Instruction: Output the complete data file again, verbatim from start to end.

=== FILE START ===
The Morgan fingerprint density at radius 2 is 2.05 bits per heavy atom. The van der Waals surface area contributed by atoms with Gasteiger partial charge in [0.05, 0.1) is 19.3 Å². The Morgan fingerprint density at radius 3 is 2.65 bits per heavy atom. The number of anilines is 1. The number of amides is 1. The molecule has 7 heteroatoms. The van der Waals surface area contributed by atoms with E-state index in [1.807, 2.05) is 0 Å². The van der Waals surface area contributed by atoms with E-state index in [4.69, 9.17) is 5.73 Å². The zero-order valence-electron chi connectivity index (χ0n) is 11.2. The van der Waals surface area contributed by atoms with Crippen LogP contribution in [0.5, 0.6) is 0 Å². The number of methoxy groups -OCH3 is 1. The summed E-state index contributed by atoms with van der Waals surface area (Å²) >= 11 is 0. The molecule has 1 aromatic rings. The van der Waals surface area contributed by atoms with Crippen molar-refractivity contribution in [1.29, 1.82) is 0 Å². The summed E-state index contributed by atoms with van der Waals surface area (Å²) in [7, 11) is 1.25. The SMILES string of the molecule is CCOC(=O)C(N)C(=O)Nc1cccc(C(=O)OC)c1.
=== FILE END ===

The Morgan fingerprint density at radius 2 is 2.05 bits per heavy atom. The van der Waals surface area contributed by atoms with Gasteiger partial charge in [0.05, 0.1) is 19.3 Å². The Morgan fingerprint density at radius 3 is 2.65 bits per heavy atom. The number of anilines is 1. The number of amides is 1. The molecule has 7 heteroatoms. The van der Waals surface area contributed by atoms with E-state index in [1.807, 2.05) is 0 Å². The van der Waals surface area contributed by atoms with E-state index in [4.69, 9.17) is 5.73 Å². The zero-order valence-electron chi connectivity index (χ0n) is 11.2. The van der Waals surface area contributed by atoms with Crippen LogP contribution in [0.5, 0.6) is 0 Å². The number of methoxy groups -OCH3 is 1. The summed E-state index contributed by atoms with van der Waals surface area (Å²) >= 11 is 0. The molecule has 1 aromatic rings. The van der Waals surface area contributed by atoms with Crippen molar-refractivity contribution in [1.29, 1.82) is 0 Å². The summed E-state index contributed by atoms with van der Waals surface area (Å²) in [7, 11) is 1.25. The SMILES string of the molecule is CCOC(=O)C(N)C(=O)Nc1cccc(C(=O)OC)c1.